This population-based study assesses the long-term impact of childhood stroke on function and independence in young adults. We undertook a cross-sectional outcome study of patients with arterial ischemic stroke and cerebral sinovenous thrombosis, beyond 18 years of age. We studied 26 patients; 21 arterial stroke, 5 cerebral sinovenous thrombosis, with 16 females. Mean age at assessment was 21.5 years, and mean follow-up time was 10.8 years. According to the modified Rankin Scale, final outcomes were 37% normal, 42% mild, 8% moderate, and 15% severe deficits. Risk factors for abnormal functional outcome included arterial ischemic stroke, presence of arteriopathy, and 1-year poststroke Pediatric Stroke Outcome Measure score ≥ 2 (P < .05). Most (77-84%) were independent in driving, relationships, and employment. Functional status at 1 year poststroke strongly predicts long-term outcome. Mental illness in one-quarter of young adults surviving childhood stroke represents an important direction for research.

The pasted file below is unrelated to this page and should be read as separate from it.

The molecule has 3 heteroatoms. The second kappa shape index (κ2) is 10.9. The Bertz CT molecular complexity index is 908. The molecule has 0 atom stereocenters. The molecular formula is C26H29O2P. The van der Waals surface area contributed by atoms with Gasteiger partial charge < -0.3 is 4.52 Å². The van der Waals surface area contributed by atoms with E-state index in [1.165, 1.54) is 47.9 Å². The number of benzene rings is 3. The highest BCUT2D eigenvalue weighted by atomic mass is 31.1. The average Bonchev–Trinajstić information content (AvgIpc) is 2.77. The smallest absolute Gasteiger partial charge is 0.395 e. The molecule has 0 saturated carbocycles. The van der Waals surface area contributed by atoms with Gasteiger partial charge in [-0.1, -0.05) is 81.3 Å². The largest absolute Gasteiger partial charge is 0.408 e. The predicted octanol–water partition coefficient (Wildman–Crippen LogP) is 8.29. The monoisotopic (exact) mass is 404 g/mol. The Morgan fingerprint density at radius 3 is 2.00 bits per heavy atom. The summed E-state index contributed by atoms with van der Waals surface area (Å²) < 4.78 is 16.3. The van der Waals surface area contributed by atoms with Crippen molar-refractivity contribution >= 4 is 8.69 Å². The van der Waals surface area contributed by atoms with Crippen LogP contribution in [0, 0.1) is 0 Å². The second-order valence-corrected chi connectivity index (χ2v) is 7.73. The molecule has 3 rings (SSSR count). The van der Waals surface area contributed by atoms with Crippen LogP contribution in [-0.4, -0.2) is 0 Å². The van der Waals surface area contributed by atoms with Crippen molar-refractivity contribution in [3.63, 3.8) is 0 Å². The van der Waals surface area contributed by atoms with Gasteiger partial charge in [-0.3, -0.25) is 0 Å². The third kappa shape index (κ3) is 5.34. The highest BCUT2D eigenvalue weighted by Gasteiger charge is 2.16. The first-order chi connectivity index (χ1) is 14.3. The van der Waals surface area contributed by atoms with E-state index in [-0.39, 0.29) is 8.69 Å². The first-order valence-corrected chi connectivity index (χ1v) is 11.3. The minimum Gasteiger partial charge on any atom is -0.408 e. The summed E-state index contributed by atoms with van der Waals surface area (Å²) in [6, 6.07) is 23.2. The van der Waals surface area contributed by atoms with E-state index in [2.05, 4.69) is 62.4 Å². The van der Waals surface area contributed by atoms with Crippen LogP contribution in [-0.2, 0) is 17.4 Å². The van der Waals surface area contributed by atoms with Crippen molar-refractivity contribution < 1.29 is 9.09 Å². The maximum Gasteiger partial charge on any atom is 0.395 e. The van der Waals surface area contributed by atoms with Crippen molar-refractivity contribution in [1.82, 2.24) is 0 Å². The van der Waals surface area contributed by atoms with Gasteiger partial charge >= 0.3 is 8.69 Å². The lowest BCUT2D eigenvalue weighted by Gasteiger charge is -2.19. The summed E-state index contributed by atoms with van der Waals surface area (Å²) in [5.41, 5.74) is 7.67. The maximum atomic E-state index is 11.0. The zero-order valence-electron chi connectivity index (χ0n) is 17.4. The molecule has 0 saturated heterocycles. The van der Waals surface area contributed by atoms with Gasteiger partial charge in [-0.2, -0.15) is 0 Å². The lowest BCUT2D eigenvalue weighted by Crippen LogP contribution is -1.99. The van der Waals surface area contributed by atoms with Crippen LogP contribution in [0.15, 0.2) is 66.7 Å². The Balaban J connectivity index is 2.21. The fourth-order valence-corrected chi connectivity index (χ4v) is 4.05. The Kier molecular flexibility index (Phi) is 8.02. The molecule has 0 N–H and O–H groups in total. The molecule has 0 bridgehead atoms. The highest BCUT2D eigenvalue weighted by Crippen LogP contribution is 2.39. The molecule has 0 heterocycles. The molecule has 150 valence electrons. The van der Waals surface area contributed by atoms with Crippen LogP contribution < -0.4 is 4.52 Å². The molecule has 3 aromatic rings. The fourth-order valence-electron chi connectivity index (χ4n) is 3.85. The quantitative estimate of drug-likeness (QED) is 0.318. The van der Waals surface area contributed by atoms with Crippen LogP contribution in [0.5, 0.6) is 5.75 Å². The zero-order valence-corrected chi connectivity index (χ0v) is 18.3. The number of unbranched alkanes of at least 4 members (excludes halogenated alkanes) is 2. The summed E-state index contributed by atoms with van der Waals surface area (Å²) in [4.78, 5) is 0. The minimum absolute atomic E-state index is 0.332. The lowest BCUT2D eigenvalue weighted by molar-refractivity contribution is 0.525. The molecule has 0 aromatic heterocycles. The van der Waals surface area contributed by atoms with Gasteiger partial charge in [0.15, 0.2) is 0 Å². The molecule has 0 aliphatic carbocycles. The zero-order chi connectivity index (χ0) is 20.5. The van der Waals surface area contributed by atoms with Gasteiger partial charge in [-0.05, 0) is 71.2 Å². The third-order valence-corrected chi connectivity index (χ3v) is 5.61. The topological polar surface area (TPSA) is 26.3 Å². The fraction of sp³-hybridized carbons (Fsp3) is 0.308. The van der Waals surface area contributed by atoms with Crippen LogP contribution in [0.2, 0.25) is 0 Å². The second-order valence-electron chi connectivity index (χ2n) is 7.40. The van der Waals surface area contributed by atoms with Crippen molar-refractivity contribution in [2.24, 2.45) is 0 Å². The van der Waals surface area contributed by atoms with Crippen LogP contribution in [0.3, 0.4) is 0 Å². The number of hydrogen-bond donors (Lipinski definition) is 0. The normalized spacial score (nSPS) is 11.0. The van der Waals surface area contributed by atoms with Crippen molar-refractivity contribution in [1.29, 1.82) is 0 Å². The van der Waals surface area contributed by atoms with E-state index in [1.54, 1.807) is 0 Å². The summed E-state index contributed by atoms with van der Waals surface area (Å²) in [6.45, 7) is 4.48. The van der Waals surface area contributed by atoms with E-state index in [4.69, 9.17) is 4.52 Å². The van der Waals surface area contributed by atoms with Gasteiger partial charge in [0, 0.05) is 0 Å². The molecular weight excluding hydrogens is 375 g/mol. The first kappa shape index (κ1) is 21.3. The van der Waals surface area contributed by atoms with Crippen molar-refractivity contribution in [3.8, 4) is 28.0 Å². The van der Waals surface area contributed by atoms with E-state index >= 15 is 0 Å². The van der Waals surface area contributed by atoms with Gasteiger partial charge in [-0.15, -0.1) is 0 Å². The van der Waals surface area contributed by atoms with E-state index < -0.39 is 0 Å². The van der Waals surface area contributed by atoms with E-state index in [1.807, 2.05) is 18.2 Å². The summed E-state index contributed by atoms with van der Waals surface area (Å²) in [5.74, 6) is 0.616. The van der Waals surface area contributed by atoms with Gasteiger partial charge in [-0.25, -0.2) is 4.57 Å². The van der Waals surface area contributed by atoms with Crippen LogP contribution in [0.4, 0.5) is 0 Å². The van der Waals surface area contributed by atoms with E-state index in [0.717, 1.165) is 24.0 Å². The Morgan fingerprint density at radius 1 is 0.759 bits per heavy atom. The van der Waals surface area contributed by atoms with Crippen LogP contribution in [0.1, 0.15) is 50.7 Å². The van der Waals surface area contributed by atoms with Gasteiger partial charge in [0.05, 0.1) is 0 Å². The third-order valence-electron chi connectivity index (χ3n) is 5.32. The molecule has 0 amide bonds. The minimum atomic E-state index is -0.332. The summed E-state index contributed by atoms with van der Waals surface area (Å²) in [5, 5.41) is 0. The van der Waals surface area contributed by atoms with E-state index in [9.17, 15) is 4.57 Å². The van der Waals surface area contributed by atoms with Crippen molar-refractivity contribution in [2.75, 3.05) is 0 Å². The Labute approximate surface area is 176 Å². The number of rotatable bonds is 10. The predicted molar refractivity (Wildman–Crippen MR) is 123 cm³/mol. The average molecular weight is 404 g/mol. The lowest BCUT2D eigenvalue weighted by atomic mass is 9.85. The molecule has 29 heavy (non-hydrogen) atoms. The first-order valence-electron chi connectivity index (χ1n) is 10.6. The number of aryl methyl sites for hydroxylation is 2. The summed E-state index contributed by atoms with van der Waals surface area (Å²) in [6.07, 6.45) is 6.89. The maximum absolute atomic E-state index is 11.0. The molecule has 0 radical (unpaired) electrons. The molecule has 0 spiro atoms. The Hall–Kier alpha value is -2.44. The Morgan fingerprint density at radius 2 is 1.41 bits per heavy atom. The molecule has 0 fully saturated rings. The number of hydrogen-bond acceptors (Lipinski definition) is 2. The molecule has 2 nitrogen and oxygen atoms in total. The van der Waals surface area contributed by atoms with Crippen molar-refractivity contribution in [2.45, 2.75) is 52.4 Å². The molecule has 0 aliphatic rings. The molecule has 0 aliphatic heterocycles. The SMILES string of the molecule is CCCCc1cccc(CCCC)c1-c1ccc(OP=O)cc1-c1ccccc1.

Keywords: outcome; outcome measures; stroke.
© The Author(s) 2013.